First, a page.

Other meetings occurred outside of these working groups to go over the finest details, particularly within like-professions, e.g. City engineers with Olympia engineers, City public works officials with Olympia water infrastructure engineers, City attorney with Olympia attorney, and so forth. The work group meetings included any negotiation with the City Council or high-level coordination and respective staff members/consultants executed the discussion and action items. All relevant documents from the work group meetings were published on herriman.org/olympiahills and with working group summaries throughout the process.
Due to the sensitive nature of Olympia, it was important to the City that the public be made aware of the process every step of the way.
The City created and updated a webpage dedicated to Olympia information, produced a series of social media and website posts, and mailed a brochure to all Herriman residents. Additionally, City staff met with residents at several City events and neighborhood meetings. A complete summary of the City's public outreach efforts regarding Olympia can be reviewed on the PDF linked below.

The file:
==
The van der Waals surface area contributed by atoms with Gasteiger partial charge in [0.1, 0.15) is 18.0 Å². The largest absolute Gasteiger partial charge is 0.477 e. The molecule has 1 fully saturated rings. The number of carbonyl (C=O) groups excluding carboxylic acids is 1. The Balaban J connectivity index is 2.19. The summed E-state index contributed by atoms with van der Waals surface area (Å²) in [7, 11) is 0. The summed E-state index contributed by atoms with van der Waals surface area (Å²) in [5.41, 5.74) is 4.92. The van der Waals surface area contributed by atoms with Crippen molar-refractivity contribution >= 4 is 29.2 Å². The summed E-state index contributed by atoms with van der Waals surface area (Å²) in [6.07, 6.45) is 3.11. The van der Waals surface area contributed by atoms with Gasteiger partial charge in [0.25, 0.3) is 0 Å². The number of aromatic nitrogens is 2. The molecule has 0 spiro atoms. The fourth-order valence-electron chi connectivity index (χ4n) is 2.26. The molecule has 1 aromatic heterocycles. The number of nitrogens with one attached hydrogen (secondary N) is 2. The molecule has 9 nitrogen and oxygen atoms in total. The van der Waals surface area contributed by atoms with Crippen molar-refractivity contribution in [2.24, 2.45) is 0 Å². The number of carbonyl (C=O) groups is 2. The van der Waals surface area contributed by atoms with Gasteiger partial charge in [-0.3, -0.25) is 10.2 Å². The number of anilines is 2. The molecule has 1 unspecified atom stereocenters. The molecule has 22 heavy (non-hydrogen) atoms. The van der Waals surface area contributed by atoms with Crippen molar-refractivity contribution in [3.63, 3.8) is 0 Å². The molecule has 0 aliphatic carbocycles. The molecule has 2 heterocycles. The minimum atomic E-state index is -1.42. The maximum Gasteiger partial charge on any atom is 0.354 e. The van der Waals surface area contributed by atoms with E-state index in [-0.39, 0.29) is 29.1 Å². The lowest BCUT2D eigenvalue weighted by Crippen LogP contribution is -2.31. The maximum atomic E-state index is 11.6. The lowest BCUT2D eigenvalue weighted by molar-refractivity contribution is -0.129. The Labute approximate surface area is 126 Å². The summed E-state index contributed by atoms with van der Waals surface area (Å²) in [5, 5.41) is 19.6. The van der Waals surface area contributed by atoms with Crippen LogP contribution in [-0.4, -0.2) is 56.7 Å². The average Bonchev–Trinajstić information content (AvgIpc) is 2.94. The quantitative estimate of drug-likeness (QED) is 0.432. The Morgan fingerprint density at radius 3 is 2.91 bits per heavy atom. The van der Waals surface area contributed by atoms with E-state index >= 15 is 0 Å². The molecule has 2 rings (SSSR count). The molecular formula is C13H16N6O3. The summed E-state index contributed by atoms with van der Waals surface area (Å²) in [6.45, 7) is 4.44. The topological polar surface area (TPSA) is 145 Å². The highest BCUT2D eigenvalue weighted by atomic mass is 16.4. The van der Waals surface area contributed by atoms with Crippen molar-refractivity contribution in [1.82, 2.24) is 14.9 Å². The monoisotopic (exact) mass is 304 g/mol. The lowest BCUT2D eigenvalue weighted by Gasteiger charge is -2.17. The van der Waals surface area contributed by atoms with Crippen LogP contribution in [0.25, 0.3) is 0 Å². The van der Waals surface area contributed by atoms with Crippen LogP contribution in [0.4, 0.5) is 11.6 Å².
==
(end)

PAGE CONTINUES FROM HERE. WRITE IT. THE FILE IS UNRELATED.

Throughout the annexation process, the City Council negotiated several items to improve upon the previously approved Salt Lake County/Olympia MDA in behalf of Herriman residents. Some of those items are highlighted below:
The Olympia development is now approved as a part of Herriman City. The official boundary change will take effect on January 1, 2022.
It is anticipated that development applications could be submitted and construction projects begin by the summer of 2022. It's also anticipated that two of the earliest projects will be the connection of 6400 West—between Herriman Boulevard (12600 South) and Main Street—and a new park along 6400 West, which will be approximately 7 acres and will include some programmable space and playing fields.